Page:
Meeting Roles

Inspirational Moment

Take 1-2 minutes to give a short inspirational message, read a poem or quote an interesting person.

Educational Moment

Take 1-2 minutes to explain something that will help the members with leadership or public speaking.

Humorist Moment

Take 1-2 minutes to tell a funny story or give the audience something positive to think about.


Toastmaster of the Day

Taking on this role improves organization, time management and public speaking skills.

The Toastmaster is the meeting’s director and host. A member typically will not be assigned this role until they are thoroughly familiar with the club and its procedures. Your job as Toastmaster is to introduce each participant as they take the lectern, manage transitions, and manage the use of time during the meeting. Before the meeting begins, review the Agenda and work with the General Evaluator to make sure all roles are filled and participants know their role responsibilities.


General Evaluator

Taking on this role improves critical thinking, organization, time management, motivational and team-building skills.

This role includes evaluating everything that takes place during the club meeting. In addition, the General Evaluator conducts the evaluation portion of the meeting and is responsible for the evaluation team: Speech Evaluators, Ah Counter, grammarian and timer.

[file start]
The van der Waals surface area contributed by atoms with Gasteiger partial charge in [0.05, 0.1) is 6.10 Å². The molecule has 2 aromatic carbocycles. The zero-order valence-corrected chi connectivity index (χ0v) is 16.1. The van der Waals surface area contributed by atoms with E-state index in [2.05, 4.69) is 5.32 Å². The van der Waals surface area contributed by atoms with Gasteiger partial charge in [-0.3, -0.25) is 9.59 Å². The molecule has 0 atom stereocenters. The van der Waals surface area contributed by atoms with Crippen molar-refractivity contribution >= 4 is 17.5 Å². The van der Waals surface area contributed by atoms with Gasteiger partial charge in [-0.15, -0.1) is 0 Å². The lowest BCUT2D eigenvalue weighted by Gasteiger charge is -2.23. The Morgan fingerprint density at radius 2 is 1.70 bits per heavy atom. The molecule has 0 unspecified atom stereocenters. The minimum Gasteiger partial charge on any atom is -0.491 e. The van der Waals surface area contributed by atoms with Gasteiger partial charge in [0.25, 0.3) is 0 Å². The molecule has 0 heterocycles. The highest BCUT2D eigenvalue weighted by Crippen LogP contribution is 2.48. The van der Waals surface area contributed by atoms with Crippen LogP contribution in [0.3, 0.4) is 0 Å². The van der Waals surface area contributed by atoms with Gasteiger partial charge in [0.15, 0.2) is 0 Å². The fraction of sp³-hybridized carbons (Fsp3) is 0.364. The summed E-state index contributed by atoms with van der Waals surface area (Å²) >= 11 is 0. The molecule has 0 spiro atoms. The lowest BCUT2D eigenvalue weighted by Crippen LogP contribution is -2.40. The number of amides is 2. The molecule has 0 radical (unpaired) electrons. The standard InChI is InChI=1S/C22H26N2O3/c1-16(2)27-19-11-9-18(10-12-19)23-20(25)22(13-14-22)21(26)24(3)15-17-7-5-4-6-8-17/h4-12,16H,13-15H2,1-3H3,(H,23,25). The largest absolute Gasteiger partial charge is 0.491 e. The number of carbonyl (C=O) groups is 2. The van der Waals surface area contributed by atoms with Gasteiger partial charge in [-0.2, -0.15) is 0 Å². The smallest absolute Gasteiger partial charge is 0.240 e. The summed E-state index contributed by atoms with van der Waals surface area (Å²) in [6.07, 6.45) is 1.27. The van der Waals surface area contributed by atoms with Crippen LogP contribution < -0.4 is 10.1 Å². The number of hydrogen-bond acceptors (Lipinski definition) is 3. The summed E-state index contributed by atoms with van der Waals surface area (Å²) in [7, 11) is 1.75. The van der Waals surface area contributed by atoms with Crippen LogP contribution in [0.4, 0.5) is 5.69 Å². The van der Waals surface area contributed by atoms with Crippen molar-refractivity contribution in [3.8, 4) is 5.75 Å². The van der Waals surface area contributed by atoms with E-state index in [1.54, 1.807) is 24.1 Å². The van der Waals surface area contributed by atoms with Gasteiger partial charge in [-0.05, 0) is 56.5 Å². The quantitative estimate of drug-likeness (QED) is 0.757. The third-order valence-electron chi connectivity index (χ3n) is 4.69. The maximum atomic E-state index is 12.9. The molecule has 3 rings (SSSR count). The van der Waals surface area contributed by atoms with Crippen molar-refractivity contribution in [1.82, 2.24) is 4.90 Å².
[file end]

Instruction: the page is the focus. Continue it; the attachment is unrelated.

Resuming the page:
• Ensure other evaluators know their tasks and responsibilities.
  • When introduced by the Toastmaster of the Day: Explain the purpose and benefits of evaluations to the group.
  • Introduce your team and ask each to give their job descriptions: Timer, Grammarian, Ah-Counter, and Zoom Master. See Meeting Roles on the club website.
  • Turn the mic back to the Toastmaster of the Day.
  • During the meeting, take notes and report on all club proceedings to evaluate things such as timeliness, enthusiasm, preparation, organization, performance of duties, etc. 
  • When introduced at the end of the meeting by the Toastmaster, call on your team (Timer, Ah Counter, Grammarian, and Zoom Master) to give their evaluations.
  • Give 2-3 minute speech about your findings on the meeting as a whole. Your job is to evaluate every role except Prepared Speakers.
  • Include your reports on the Speech Evaluators but not the Prepared Speakers since they have already been evaluated by the Speech Evaluators.
  • Turn the lectern back to the Toastmaster of the Day or President. 



Taking on this role improves vocabulary, grammar, critical listening skills and evaluation skills

For this role you do not need to call out individual participants in the meeting when you give your report. Simply state the creative uses of language or the grammatical errors that you notice. Keep track of the total number of times that you hear the Word of the Day. Use the following explanation when called on by the General Evaluator at the beginning of the meeting.